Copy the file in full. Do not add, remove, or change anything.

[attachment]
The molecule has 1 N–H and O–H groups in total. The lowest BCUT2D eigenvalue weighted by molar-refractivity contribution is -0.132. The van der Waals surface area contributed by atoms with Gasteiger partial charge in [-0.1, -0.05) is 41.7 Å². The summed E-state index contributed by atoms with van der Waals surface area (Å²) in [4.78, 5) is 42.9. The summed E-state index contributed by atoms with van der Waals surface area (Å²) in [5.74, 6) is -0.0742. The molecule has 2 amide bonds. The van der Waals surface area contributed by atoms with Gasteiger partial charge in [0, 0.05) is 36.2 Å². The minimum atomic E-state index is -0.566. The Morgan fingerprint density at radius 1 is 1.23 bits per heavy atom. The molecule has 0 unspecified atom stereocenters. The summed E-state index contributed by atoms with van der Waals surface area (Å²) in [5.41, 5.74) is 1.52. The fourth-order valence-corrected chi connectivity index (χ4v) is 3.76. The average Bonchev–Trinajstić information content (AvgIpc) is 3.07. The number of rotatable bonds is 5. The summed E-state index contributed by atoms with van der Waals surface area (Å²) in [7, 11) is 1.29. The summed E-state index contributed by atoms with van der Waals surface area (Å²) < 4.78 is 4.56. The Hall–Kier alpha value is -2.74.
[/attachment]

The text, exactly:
The molecule has 1 N–H and O–H groups in total. The lowest BCUT2D eigenvalue weighted by molar-refractivity contribution is -0.132. The van der Waals surface area contributed by atoms with Gasteiger partial charge in [-0.1, -0.05) is 41.7 Å². The summed E-state index contributed by atoms with van der Waals surface area (Å²) in [4.78, 5) is 42.9. The summed E-state index contributed by atoms with van der Waals surface area (Å²) in [5.74, 6) is -0.0742. The molecule has 2 amide bonds. The van der Waals surface area contributed by atoms with Gasteiger partial charge in [0, 0.05) is 36.2 Å². The minimum atomic E-state index is -0.566. The Morgan fingerprint density at radius 1 is 1.23 bits per heavy atom. The molecule has 0 unspecified atom stereocenters. The summed E-state index contributed by atoms with van der Waals surface area (Å²) in [5.41, 5.74) is 1.52. The fourth-order valence-corrected chi connectivity index (χ4v) is 3.76. The average Bonchev–Trinajstić information content (AvgIpc) is 3.07. The number of rotatable bonds is 5. The summed E-state index contributed by atoms with van der Waals surface area (Å²) in [7, 11) is 1.29. The summed E-state index contributed by atoms with van der Waals surface area (Å²) < 4.78 is 4.56. The Hall–Kier alpha value is -2.74.